Murders in East Baton Rouge Parish in June came at a disturbingly steady pace, with 11 homicides that don’t even account for negligent killings such as the death of a toddler named Angel Green, who was left inside a hot car June 5.

“I believe a lot of mothers got a wake-up call (last) month,” said Keon Preston, the 22-year-old founder of Together We Stand, Divided We Fall, an offshoot of the organization Stop The Violence in Baton Rouge.

But though the homicide numbers were startling to local residents and even District Attorney Hillar Moore — who said he was disappointed, given recent successes, including 36 consecutive days without killings earlier this year — the homicide rate in East Baton Rouge Parish is in line with that of 2014.

There have been 33 homicides in the parish as of July 1 — the same number as that date last year, according to statistics compiled by The Advocate.

Officials credit strides by law enforcement, including Baton Rouge Area Violence Elimination, an initiative started in 2012 aimed at disrupting group violence, sometimes called “gang” violence. BRAVE, patterned after the national crime-reduction program Operation Ceasefire, identifies known criminals involved in groups and lets them know they’re being watched, while offering social services and job alternatives to crime, with the threat of harsh enforcement if they reoffend.

“We were cautioned from day one: If you do have success, do not get away from the model because (crime) will come right back,” said Moore, who believes BRAVE is essential in targeting some 900 adolescents who have been identified as group members in the area and are responsible for a significant proportion of violence.

BRAVE is thought to have contributed to the 20 percent drop from 2012, when the parish saw 83 homicides, to 2013, when there were 66. In 2014, there were 63, which is in line with this year’s rate.

David Kennedy, professor at John Jay College of Criminal Justice and the architect behind Operation Ceasefire, said the numbers for the past two years shouldn’t necessarily be seen as the new normal. The killings, he said, could decrease yet.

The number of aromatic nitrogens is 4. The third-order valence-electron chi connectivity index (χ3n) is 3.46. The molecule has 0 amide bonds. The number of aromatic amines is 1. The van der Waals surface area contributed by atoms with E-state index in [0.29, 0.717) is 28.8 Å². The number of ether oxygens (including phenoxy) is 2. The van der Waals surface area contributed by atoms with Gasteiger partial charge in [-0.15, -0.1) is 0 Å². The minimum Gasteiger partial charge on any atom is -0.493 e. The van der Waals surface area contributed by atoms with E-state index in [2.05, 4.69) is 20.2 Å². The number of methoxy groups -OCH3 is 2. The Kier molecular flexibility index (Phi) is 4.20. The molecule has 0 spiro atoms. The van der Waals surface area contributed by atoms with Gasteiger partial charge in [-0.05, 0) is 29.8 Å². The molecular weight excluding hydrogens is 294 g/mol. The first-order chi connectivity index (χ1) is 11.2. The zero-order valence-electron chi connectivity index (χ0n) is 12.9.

“It’s now not at all uncommon to find cities that have been going at it for a long time,” said Kennedy, who also is director of the National Network for Safe Communities. “The typical pattern is that they get this big initial reduction and then you get a more gradual long-term decline. Because things are stable right now doesn’t mean things won’t pick up again and continue to get better.”

Both Baton Rouge Police Chief Carl Dabadie and East Baton Rouge Parish Sheriff Sid Gautreaux agreed BRAVE has been a success.

“We definitely need to keep that, but we also need to keep up with our street operations and our domestic violence advocacy programs to not let those areas get out of hand,” Dabadie said.

Still, LSU criminologist Edward Shihadeh, who has served as an advisor to BRAVE, thinks law enforcement should keep BRAVE — which only addresses group violence — and expand on it to target other criminals such as repeat domestic violence offenders.

“I think we’ve pretty much saturated what we can do with BRAVE,” he said.

Shihadeh envisions starting a “hot list” of the top 100 area domestic violence offenders who will be visited by law enforcement officers and told a similar message to those targeted by BRAVE: “We’re tracking you, we’re offering you help, and if you don’t cease the violence, you’ll face harsh consequences.”

None of Baton Rouge’s 27 homicides this year were domestic-related, but six out of 52 last year were, according to statistics provided by Baton Rouge police. One of the six homicides that fell within the jurisdiction of the Sheriff’s Office this year was domestic-related, said Gautreaux.

Shihadeh believes domestic violence accounts for possibly 30 percent of overall violent crime in Baton Rouge, but the Baton Rouge Police Department couldn’t verify this number by deadline.

“Some of the people who are most active in crime are not in gangs. Some of these people are very active players,” Shihadeh said.

Moore, Dabadie and Gautreaux said their employees are actively working to curb domestic violence. Dabadie noted Shihadeh’s proposal might pose a challenge in terms of the technology it could require.

Dabadie also pointed out that holding law enforcement as the ones solely responsible for bringing down homicide rates misses the larger societal picture.

“You can’t throw it all on the parents, but you can’t throw it all on law enforcement, and you can’t throw it all on the education system,” he said. “Law enforcement can’t do it alone.”

Follow Maya Lau on Twitter, @mayalau.